Alan Gray reports on Chelsea Flower Show where the standard was as high as ever.

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The Chelsea Flower Show has been and gone again and I expect that many of you, like me, have watched it on television. Personally, I think that this is one of the best ways of being able to see everything but, the downside is that you have to see just what the television company wish to show you and we have to put up with the presenters!

Nowadays it is the show gardens that really stand out, for there appears that there are less exhibitors in the grand marquee than there used to be and I think that some of the stands are smaller too. I suspect that the reasons for this are purely economic for it costs a phenomenal amount of money to exhibit in this area, not to mention the staffing costs. However, there is still a lot to see and the general standard is as high as it ever was.

The outside gardens were stupendous as you would expect for they are sponsored by large companies that generally have a budget to match their size. The Brewin Dolphin Garden designed by Cleve West was really fantastic; it was very grand with large topiarised specimens of finely clipped yew supplied Hortus Loci, a nursery that specialises in large plants, these were shaped as obelisks with circular, bun-shaped tops.

A very grand and rather special stone Well Head, some spectacular stone paving and a pair of gate piers with very impressive, rusty, metal gates. These I should have preferred to be painted for I do not share the current passion for rust – to me it looks as if the object has been neglected!

However, the most charming touch in this exquisite garden were the two rills that flowed out from the base of each brick pier alongside the paved path, just a small trickle of water but, it brought a liveliness to the whole garden that was stunning. The under-planting to all of this was a soft palette of loose layers of herbaceous plants which was chosen deliberately so as not to undermine the architecture. Is it any wonder that this garden cost the astonishing sum of £250,000! I hope that it finds a suitable permanent home after Chelsea for it truly deserves one but, it will have to be in a suitably grand location with the benefit of a rich benefactor!

Ian Roofe and I had the opportunity to look around the show on Monday before the judging had taken place as we were there for BBC Radio Norfolk and we both agreed that this garden should get the Best in Show award which indeed, it did.

I had a long chat with Chris Beardshaw about the garden that he designed which evoked the spirit of the Furzey Gardens that are nestled in the heart of the Hampshire’s New Forest; it recognises the work of Furzey’s Learning Disabilities Team. Chris worked closely with Furzey’s team to create an evocative design that incorporates a large collection of acid- loving plants such as rhododendrons, azaleas, acers and primulas. This is the kind of garden that harked back to the good old days of Chelsea.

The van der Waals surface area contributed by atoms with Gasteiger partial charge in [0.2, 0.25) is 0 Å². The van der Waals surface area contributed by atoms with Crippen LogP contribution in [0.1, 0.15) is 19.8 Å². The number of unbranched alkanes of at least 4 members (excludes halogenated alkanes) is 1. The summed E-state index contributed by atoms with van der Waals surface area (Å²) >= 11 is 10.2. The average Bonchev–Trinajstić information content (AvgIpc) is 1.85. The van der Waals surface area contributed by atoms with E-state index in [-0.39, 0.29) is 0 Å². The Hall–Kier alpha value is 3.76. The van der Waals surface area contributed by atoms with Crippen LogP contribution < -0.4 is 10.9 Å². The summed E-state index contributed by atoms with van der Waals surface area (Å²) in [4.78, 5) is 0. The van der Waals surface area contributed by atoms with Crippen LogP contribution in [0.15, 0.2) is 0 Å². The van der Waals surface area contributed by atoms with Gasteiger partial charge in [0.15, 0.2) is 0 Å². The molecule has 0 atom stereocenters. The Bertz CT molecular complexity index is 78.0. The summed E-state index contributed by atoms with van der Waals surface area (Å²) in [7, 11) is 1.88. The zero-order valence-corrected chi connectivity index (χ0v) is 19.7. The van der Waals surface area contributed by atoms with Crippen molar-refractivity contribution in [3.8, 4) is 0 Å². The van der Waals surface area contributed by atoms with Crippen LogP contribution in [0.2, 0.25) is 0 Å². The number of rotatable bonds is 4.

There was some concern that such a garden would be thought of as old-fashioned when so much of today’s planting is so very different being less formal with the addition of many species of grasses and species plants. However, it was highly regarded earning Chris and his team a well-deserved Gold medal.

Refreshingly, many of the plants that were used had been propagated from Furzey’s own garden and had been meticulously cared for by the students.

The garden was a magical dell that was breathtaking in its structure and design and the star plant for me was a low growing rhododendron called ‘Loch Leven’. This had, unusually for a rhododendron, shiny leaves which are a plus but, it was the flower buds that I really loved. These were a very bright rusty-cinnamon, they were almost better than the flowers which were a clean shade of creamy-white.

The garden was funded by donations and in-kind support and will be rebuilt after the show at the Furzey Gardens.

Gardeners are always on the search for new plants and there cannot be too many gardens of around two acres that contain as many as five thousand different plants. Christine and Phillip Greenacre invited me to see their garden at Furze House in Rushall near Dickleburgh a few weeks ago. They are opening for the National Gardens Scheme on June 23-24 and August 4-5.

The garden here is carefully crafted with an informal layout consisting of a series of island beds which are raised and neatly edged with log-roll, this allows for perfect drainage for the soil is built up and the planting then is mulched with bark.

It is only four years old but already there is an air of permanence about it with some plants running around hither and thither although Christine is quite a strict task master and I suspect that if any of them overstep her rules, their wandering will be severely curtailed! One plant that I had not seen growing but had heard of was the charming ‘Snow Poppy’, Eomecon chionantha, which comes from Eastern China; this was produces its snow white poppy-like flowers intermittently all summer long. I was generously given a piece which has rooted and will, I hope, soon adorn the garden here at East Ruston Old Vicarage.

There are some witty touches too such as the alarming sight of a full grown, ornamental crocodile basking on the rockery near a large pond. It provides amusement for the couple’s grandchildren encouraging them to enjoy being in the garden – which is the first step to some of them showing an interest in this absorbing hobby.

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